Written by Luke Campbell & Edited by Zero Dean
About the Author: At the time this was written Luke Campbell is a student residing in Federal Way Washington. He was also employed at Mimix Inc located near Seattle where he was responsible for the production of demo reels, maintaining their web site, creating their logo, preparing models, cleaning up animation, among other tasks. His short-term goal was to get a job as character animator. His long-term goal is to make a name for himself in the computer graphics world.
Some thoughts on the Industry & Getting In:
The 3d Animation industry is notorious for stealing talent from their competitors. It’s often easier to “borrow” a skilled animator from another studio than it is to train a recent graduate to their level. Think of it in terms of the NFL draft. Each team picks who they think will be a great asset to their team, but of the numbers drafted, only a few will be good enough to make the team. Coaches will trade for “seasoned” players without hesitation because they have a proven track record in the pros. Even if they will only be able to play for a short time, coaches know they can already play the game with the best of them. I know this sounds like an odd way of doing business, thinking in terms of “What can he do for me today?” as opposed to “What is his potential future?”, but that’s the way of this biz. A friend of mine down in LA jumps ship every year, he pretty much can write his own ticket, I couldn’t do the same, nor could you we’re not the “seasoned” players.
In terms of training, few actually get the “right” training. They go to a crash course program like Mesmer f/x (which teaches you about brand X software in 3 short weeks), put together a rather weak demo reel in the same timeframe, and then hit the streets looking for a job. These people, in my opinion, have no training at all because they know nothing of the art of animation, nothing about lighting, nothing about story telling. They just “think” they know the software. The majority of the failures occur amongst these individuals. Sound a little disheartening? It should. You are attempting to break into the film industry. You are just like an actor auditioning for a part. Everyone wants the part, you have to want it more than anyone else, so much so that they couldn’t cast anyone else but you for the role.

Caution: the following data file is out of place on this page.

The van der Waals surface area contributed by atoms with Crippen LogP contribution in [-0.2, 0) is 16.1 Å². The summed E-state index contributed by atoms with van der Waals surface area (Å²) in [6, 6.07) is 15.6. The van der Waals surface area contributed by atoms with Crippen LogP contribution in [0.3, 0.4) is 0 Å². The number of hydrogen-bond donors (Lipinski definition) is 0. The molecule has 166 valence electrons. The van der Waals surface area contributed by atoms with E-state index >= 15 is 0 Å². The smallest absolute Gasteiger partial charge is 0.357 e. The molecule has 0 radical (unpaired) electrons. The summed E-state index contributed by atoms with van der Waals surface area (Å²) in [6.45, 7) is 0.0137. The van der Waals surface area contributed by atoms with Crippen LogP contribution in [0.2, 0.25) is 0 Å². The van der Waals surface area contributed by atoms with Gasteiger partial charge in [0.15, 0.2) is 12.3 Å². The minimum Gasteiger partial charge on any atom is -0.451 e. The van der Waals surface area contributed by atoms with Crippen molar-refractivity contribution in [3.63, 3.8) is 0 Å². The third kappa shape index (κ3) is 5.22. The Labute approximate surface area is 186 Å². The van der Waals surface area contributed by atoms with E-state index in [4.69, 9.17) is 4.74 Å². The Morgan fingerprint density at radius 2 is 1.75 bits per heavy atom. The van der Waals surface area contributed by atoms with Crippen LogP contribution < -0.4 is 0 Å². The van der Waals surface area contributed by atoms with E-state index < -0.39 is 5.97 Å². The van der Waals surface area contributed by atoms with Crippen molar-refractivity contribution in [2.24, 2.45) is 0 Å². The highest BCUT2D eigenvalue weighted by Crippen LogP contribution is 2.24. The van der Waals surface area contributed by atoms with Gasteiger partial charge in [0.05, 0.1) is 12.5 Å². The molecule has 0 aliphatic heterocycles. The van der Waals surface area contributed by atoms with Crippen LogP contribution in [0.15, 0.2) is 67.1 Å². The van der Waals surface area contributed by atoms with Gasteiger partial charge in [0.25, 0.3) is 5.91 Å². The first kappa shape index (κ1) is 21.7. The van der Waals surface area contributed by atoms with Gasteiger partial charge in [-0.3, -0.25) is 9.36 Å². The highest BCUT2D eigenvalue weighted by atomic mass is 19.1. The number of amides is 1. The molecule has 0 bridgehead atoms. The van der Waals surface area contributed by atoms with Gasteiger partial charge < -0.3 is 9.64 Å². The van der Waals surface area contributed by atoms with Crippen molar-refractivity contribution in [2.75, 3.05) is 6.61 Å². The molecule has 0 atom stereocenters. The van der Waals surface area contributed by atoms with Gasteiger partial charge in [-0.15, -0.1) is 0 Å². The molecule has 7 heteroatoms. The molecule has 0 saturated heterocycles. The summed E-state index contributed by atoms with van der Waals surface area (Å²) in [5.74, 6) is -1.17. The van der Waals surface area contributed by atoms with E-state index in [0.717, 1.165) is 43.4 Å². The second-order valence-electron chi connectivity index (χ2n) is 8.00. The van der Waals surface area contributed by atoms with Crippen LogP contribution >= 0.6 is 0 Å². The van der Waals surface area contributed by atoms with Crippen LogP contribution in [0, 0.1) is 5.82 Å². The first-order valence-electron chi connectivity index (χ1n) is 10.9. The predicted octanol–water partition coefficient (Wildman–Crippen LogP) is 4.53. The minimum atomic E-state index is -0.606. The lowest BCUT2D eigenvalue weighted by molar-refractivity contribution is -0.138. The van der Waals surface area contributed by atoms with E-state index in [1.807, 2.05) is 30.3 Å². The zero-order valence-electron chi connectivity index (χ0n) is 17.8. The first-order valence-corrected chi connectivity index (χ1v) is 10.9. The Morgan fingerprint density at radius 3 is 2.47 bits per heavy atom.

If you go to a top quality and reputable school (and do _well_), your chances of getting your foot in the door for an interview increase ten-fold. The recruiters know what is taught at these schools and can assume that you are versed in a lot of things that most other candidates are not, but not always though. A person who has been trained in cinematology will stage their animations differently than those who have not. It’s called framing a scene. Every scene or shot is framed so that it has the maximum impact on the audience in other woods, it tells a compelling story. Students of crash course programs tend to mimic what they’ve seen before, whether good or bad, which indicates a lack of creativity on their part. It’s like copying the Mona Lisa and saying you did it. Yes, you may be able to technically copy something, but without the original there for you to work from, would you be able to paint it on your own? There are a lot of choices to be made…what canvas to use, what medium, what hues, what pose…a lot of questions. Granted you won’t be responsible for every question hat needs to be answered, but you will have to be consciously aware of them. That’s the difference between a good education and an adequate one.